The World Health Organisation has raised the level of influenza pandemic alert to phase 6 – full pandemic status…
Mitchell Winter of leading UK Health and Safety consultancy Winter and Company says: “The change to a higher phase of pandemic alert indicates that the criteria for an influenza pandemic has now been met.
“Given the widespread presence of the virus, it is considered that containment of the outbreak is not feasible.
“The current situation regarding the outbreak of swine influenza A(H1N1) is evolving rapidly.”
What is swine influenza?
Swine influenza, or “swine flu”, is a highly contagious acute respiratory disease.
What are the implications for human health?
Outbreaks and sporadic human infection with swine influenza have been occasionally reported. Generally clinical symptoms are similar to seasonal influenza but reported clinical presentation ranges broadly from asymptomatic infection to severe pneumonia resulting in death.
Since typical clinical presentation of swine influenza infection in humans resembles seasonal influenza and other acute upper respiratory tract infections, most of the cases have been detected by chance through seasonal influenza surveillance. Mild or asymptomatic cases may have escaped from recognition; therefore the true extent of this disease among humans is unknown.
The virus is contagious, spreading easily from one person to another, and from one country to another. There are currently nearly 30,000 confirmed cases reported in 74 countries, including over 7,000 in the UK.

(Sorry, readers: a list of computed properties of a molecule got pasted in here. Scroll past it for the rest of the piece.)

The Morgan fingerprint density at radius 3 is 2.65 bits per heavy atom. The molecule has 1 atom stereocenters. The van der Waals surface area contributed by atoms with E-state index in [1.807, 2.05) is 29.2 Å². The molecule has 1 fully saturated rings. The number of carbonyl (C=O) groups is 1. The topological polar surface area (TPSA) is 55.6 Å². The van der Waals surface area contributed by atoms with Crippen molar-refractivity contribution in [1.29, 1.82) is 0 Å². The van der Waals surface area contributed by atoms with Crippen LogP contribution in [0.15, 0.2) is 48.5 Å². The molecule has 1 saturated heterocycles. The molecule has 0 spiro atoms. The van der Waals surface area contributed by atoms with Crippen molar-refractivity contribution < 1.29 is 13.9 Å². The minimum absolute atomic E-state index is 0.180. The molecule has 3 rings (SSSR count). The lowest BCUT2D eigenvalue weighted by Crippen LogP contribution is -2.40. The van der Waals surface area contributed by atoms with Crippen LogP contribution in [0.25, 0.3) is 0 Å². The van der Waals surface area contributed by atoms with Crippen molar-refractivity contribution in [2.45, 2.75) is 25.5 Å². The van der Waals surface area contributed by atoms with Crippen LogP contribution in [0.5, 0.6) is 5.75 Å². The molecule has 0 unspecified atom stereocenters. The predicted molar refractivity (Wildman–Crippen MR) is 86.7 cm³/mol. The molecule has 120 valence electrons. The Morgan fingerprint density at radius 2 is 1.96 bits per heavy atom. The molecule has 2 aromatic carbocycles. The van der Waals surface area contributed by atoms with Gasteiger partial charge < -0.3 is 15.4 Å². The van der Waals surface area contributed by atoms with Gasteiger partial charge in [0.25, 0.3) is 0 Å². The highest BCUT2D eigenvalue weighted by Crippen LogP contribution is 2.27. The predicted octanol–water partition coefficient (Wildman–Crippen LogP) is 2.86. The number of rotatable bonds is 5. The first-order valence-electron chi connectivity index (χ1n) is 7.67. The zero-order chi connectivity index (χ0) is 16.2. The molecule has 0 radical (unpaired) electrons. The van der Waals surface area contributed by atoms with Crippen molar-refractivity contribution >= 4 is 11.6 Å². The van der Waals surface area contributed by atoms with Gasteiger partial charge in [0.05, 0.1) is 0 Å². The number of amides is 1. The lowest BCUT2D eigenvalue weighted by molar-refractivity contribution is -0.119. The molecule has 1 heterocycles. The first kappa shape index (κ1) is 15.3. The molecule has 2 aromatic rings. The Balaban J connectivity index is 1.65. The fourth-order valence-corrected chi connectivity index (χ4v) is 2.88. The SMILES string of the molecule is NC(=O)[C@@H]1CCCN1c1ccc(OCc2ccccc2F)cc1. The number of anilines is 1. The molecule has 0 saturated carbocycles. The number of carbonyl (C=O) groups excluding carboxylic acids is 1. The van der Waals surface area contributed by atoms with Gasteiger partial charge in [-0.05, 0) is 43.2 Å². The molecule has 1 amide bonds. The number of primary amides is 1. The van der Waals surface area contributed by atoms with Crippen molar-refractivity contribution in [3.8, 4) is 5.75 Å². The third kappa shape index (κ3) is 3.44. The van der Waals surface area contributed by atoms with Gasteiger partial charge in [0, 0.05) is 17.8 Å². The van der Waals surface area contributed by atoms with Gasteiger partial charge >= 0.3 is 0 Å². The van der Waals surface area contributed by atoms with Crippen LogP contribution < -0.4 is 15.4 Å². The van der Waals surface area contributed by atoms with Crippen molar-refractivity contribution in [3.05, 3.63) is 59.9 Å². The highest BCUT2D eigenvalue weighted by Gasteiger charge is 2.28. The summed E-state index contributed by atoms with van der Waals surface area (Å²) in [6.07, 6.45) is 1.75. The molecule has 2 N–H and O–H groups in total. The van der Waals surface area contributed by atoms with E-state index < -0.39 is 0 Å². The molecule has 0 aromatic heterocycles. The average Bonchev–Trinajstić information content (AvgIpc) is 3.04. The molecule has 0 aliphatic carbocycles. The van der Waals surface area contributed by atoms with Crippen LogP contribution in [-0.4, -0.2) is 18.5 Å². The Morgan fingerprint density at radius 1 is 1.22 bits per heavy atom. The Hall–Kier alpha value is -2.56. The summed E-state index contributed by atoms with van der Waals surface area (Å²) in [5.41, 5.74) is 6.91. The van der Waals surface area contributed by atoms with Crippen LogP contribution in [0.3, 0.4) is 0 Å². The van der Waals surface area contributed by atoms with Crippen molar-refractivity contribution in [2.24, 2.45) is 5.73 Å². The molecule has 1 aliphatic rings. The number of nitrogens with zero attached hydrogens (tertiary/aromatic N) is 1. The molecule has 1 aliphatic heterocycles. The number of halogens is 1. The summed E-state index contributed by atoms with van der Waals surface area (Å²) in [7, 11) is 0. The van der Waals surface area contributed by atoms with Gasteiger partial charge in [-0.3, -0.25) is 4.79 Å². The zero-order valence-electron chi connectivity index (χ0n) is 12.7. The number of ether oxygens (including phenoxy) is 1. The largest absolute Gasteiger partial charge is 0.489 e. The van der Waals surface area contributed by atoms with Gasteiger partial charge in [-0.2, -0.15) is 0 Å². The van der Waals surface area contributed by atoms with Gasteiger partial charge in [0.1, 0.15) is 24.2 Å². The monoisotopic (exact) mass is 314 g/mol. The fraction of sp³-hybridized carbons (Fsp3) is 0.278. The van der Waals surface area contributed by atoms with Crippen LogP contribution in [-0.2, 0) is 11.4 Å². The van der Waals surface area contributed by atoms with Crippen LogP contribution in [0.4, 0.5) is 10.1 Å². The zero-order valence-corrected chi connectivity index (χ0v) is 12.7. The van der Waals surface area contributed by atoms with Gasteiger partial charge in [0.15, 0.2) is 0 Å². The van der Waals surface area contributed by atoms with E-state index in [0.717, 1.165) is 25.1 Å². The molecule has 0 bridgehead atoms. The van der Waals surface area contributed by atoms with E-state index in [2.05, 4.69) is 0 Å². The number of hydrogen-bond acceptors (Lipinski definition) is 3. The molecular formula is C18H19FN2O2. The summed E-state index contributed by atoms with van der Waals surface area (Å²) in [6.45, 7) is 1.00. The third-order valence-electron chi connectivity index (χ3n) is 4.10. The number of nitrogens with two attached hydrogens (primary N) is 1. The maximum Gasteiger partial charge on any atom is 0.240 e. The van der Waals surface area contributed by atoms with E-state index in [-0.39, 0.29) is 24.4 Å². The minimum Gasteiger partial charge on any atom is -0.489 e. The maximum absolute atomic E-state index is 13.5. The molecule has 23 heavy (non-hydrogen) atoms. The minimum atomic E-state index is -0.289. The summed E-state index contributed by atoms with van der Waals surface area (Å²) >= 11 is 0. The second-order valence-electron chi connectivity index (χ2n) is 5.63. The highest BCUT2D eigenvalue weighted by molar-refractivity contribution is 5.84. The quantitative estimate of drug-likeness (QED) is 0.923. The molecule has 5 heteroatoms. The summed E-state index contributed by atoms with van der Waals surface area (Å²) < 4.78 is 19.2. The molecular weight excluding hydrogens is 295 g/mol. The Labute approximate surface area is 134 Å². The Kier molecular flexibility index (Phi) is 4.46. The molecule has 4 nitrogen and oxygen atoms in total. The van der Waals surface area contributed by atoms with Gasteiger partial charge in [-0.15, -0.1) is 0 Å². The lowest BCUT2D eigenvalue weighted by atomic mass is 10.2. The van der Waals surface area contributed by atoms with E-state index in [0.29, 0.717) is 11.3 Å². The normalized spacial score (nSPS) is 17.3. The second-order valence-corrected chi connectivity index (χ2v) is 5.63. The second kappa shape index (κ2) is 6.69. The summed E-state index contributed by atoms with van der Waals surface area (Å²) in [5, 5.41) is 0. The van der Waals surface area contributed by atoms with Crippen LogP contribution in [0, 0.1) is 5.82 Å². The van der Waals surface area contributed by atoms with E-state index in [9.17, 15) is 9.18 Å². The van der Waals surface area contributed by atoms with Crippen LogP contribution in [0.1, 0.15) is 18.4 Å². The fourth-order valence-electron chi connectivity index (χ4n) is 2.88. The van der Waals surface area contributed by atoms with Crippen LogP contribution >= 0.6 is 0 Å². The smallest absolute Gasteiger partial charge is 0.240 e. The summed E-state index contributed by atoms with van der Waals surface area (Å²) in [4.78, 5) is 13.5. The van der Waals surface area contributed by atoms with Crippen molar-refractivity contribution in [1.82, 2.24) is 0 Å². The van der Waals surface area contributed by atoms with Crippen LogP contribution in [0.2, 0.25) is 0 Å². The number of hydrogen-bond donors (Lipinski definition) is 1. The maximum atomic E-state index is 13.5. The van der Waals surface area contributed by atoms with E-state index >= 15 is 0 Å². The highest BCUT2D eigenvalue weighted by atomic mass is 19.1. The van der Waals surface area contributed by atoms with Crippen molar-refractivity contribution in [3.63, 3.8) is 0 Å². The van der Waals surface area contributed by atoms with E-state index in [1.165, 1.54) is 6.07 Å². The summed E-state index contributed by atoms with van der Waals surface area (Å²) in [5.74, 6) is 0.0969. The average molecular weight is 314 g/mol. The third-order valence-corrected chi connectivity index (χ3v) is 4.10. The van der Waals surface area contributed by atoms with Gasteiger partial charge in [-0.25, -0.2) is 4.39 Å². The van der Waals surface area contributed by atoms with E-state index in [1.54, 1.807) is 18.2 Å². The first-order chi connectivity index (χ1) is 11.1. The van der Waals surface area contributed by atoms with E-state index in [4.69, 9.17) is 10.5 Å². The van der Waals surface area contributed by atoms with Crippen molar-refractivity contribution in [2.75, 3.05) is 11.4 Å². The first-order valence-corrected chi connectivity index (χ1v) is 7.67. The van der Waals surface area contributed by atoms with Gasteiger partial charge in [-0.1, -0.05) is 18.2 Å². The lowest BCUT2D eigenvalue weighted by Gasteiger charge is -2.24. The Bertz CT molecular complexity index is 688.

How do people become infected?
What about the pandemic risk?
The impact of a pandemic caused by such a virus is difficult to predict, it depends on virulence of the virus, existing immunity among people, cross protection by antibodies acquired from seasonal influenza infection and host factors.
Is there a human vaccine to protect swine influenza?
There are no vaccines that contain the current swine influenza virus causing illness in humans. It is not known whether current human seasonal influenza vaccines can provide any protection. Influenza viruses change very quickly. It is therefore important to develop a vaccine against the currently circulating virus strain.
How can I protect myself from getting swine influenza from infected people?
If there is an ill person at home:
What should I do if I think I have swine influenza?
If you feel unwell, have high fever, cough and/or sore throat: